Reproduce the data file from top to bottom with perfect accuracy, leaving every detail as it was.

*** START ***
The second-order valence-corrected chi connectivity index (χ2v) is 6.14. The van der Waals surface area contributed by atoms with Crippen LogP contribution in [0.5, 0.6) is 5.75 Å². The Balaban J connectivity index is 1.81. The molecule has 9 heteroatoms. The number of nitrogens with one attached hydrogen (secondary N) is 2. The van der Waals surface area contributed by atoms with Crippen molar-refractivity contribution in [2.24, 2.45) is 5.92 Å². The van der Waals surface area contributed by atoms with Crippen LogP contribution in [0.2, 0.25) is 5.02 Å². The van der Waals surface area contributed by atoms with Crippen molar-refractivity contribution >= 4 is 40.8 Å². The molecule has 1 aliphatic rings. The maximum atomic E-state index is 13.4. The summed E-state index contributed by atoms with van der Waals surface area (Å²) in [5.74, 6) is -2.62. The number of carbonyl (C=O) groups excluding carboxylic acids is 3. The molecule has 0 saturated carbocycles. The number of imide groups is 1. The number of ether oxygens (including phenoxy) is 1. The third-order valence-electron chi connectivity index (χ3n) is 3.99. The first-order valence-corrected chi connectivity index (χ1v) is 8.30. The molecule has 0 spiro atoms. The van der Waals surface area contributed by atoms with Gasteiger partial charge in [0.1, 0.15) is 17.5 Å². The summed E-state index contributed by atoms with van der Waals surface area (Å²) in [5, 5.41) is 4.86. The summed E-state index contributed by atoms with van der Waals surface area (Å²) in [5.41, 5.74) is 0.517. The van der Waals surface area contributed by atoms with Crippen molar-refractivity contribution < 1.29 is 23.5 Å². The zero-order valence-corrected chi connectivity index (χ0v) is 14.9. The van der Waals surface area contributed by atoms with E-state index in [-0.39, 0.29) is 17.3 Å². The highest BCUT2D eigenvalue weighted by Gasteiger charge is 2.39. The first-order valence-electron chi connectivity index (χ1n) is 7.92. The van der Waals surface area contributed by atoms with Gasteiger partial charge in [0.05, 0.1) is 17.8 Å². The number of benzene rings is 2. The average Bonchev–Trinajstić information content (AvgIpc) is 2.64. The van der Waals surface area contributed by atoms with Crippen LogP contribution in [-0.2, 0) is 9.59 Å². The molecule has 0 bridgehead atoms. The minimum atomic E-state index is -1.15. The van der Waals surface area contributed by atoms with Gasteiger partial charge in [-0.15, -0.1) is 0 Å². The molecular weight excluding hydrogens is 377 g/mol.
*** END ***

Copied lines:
The second-order valence-corrected chi connectivity index (χ2v) is 6.14. The van der Waals surface area contributed by atoms with Crippen LogP contribution in [0.5, 0.6) is 5.75 Å². The Balaban J connectivity index is 1.81. The molecule has 9 heteroatoms. The number of nitrogens with one attached hydrogen (secondary N) is 2. The van der Waals surface area contributed by atoms with Crippen molar-refractivity contribution in [2.24, 2.45) is 5.92 Å². The van der Waals surface area contributed by atoms with Crippen LogP contribution in [0.2, 0.25) is 5.02 Å². The van der Waals surface area contributed by atoms with Crippen molar-refractivity contribution >= 4 is 40.8 Å². The molecule has 1 aliphatic rings. The maximum atomic E-state index is 13.4. The summed E-state index contributed by atoms with van der Waals surface area (Å²) in [5.74, 6) is -2.62. The number of carbonyl (C=O) groups excluding carboxylic acids is 3. The molecule has 0 saturated carbocycles. The number of imide groups is 1. The number of ether oxygens (including phenoxy) is 1. The third-order valence-electron chi connectivity index (χ3n) is 3.99. The first-order valence-corrected chi connectivity index (χ1v) is 8.30. The molecule has 0 spiro atoms. The van der Waals surface area contributed by atoms with Gasteiger partial charge in [0.1, 0.15) is 17.5 Å². The summed E-state index contributed by atoms with van der Waals surface area (Å²) in [5, 5.41) is 4.86. The summed E-state index contributed by atoms with van der Waals surface area (Å²) in [5.41, 5.74) is 0.517. The van der Waals surface area contributed by atoms with Crippen molar-refractivity contribution < 1.29 is 23.5 Å². The zero-order valence-corrected chi connectivity index (χ0v) is 14.9. The van der Waals surface area contributed by atoms with E-state index in [-0.39, 0.29) is 17.3 Å². The highest BCUT2D eigenvalue weighted by Gasteiger charge is 2.39. The first-order valence-electron chi connectivity index (χ1n) is 7.92. The van der Waals surface area contributed by atoms with Gasteiger partial charge in [0.05, 0.1) is 17.8 Å². The number of benzene rings is 2. The average Bonchev–Trinajstić information content (AvgIpc) is 2.64. The van der Waals surface area contributed by atoms with Crippen LogP contribution in [-0.2, 0) is 9.59 Å². The molecule has 0 bridgehead atoms. The minimum atomic E-state index is -1.15. The van der Waals surface area contributed by atoms with Gasteiger partial charge in [-0.15, -0.1) is 0 Å². The molecular weight excluding hydrogens is 377 g/mol.